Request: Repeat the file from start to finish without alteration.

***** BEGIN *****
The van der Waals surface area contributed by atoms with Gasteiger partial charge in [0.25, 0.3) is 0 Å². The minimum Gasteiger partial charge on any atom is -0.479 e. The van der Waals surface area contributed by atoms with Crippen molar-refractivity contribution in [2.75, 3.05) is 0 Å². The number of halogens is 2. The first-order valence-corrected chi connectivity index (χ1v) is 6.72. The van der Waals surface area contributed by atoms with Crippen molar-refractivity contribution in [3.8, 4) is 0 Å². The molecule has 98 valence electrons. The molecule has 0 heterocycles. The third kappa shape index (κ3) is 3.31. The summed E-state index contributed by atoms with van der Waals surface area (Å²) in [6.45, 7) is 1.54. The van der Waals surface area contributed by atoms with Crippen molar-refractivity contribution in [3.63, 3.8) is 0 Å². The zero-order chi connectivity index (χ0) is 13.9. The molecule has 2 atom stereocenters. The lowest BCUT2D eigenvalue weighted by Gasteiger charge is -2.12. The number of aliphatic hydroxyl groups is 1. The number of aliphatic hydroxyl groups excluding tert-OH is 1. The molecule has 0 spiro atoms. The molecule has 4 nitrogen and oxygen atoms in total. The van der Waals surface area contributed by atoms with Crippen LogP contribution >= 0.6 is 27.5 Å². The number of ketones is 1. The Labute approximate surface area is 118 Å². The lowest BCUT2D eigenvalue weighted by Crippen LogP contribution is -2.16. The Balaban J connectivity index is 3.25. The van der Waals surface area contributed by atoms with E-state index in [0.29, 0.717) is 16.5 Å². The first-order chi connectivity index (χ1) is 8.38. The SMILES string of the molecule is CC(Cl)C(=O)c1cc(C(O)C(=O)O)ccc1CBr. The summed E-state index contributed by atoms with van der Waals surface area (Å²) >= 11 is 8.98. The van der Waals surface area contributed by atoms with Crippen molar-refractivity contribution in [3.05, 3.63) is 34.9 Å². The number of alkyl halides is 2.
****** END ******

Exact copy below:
The van der Waals surface area contributed by atoms with Gasteiger partial charge in [0.25, 0.3) is 0 Å². The minimum Gasteiger partial charge on any atom is -0.479 e. The van der Waals surface area contributed by atoms with Crippen molar-refractivity contribution in [2.75, 3.05) is 0 Å². The number of halogens is 2. The first-order valence-corrected chi connectivity index (χ1v) is 6.72. The van der Waals surface area contributed by atoms with Crippen molar-refractivity contribution in [3.8, 4) is 0 Å². The molecule has 98 valence electrons. The molecule has 0 heterocycles. The third kappa shape index (κ3) is 3.31. The summed E-state index contributed by atoms with van der Waals surface area (Å²) in [6.45, 7) is 1.54. The van der Waals surface area contributed by atoms with Crippen molar-refractivity contribution in [3.63, 3.8) is 0 Å². The zero-order chi connectivity index (χ0) is 13.9. The molecule has 2 atom stereocenters. The lowest BCUT2D eigenvalue weighted by Gasteiger charge is -2.12. The number of aliphatic hydroxyl groups is 1. The number of aliphatic hydroxyl groups excluding tert-OH is 1. The molecule has 0 spiro atoms. The molecule has 4 nitrogen and oxygen atoms in total. The van der Waals surface area contributed by atoms with Crippen LogP contribution >= 0.6 is 27.5 Å². The number of ketones is 1. The Labute approximate surface area is 118 Å². The lowest BCUT2D eigenvalue weighted by Crippen LogP contribution is -2.16. The Balaban J connectivity index is 3.25. The van der Waals surface area contributed by atoms with E-state index in [0.29, 0.717) is 16.5 Å². The first-order chi connectivity index (χ1) is 8.38. The SMILES string of the molecule is CC(Cl)C(=O)c1cc(C(O)C(=O)O)ccc1CBr. The summed E-state index contributed by atoms with van der Waals surface area (Å²) >= 11 is 8.98. The van der Waals surface area contributed by atoms with Crippen molar-refractivity contribution in [3.05, 3.63) is 34.9 Å². The number of alkyl halides is 2.